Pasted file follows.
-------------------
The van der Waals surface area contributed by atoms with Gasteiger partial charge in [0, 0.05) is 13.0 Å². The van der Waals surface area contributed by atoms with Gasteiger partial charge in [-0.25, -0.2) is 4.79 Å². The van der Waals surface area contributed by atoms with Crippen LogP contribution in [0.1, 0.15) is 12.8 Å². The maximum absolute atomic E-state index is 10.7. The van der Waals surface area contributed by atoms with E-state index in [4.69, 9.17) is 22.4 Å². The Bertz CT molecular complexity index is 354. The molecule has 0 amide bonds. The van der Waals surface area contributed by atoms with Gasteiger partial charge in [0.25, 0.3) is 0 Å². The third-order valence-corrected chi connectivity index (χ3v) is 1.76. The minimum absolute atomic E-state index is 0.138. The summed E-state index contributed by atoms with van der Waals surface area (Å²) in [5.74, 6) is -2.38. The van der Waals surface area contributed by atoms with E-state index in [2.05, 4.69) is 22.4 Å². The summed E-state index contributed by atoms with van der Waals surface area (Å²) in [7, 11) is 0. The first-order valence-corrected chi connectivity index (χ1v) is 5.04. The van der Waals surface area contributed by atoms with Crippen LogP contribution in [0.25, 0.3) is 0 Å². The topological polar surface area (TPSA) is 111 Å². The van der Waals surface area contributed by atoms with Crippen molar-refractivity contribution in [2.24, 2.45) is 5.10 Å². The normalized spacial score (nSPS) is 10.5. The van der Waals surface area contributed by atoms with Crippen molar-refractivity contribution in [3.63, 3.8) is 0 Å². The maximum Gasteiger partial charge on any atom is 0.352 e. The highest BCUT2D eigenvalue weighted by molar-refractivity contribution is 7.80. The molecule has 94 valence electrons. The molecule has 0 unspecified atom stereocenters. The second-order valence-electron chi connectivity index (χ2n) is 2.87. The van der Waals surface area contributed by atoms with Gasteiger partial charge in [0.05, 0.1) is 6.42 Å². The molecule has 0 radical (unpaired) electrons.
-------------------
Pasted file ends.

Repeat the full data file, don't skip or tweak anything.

The van der Waals surface area contributed by atoms with Gasteiger partial charge in [0, 0.05) is 13.0 Å². The van der Waals surface area contributed by atoms with Gasteiger partial charge in [-0.25, -0.2) is 4.79 Å². The van der Waals surface area contributed by atoms with Crippen LogP contribution in [0.1, 0.15) is 12.8 Å². The maximum absolute atomic E-state index is 10.7. The van der Waals surface area contributed by atoms with E-state index in [4.69, 9.17) is 22.4 Å². The Bertz CT molecular complexity index is 354. The molecule has 0 amide bonds. The van der Waals surface area contributed by atoms with Gasteiger partial charge in [0.25, 0.3) is 0 Å². The third-order valence-corrected chi connectivity index (χ3v) is 1.76. The minimum absolute atomic E-state index is 0.138. The summed E-state index contributed by atoms with van der Waals surface area (Å²) in [5.74, 6) is -2.38. The van der Waals surface area contributed by atoms with E-state index in [2.05, 4.69) is 22.4 Å². The summed E-state index contributed by atoms with van der Waals surface area (Å²) in [7, 11) is 0. The first-order valence-corrected chi connectivity index (χ1v) is 5.04. The van der Waals surface area contributed by atoms with Crippen LogP contribution in [0.25, 0.3) is 0 Å². The topological polar surface area (TPSA) is 111 Å². The van der Waals surface area contributed by atoms with Crippen molar-refractivity contribution in [2.24, 2.45) is 5.10 Å². The normalized spacial score (nSPS) is 10.5. The van der Waals surface area contributed by atoms with Crippen molar-refractivity contribution in [3.63, 3.8) is 0 Å². The maximum Gasteiger partial charge on any atom is 0.352 e. The highest BCUT2D eigenvalue weighted by molar-refractivity contribution is 7.80. The molecule has 94 valence electrons. The molecule has 0 unspecified atom stereocenters. The second-order valence-electron chi connectivity index (χ2n) is 2.87. The van der Waals surface area contributed by atoms with Gasteiger partial charge in [0.05, 0.1) is 6.42 Å². The molecule has 0 radical (unpaired) electrons.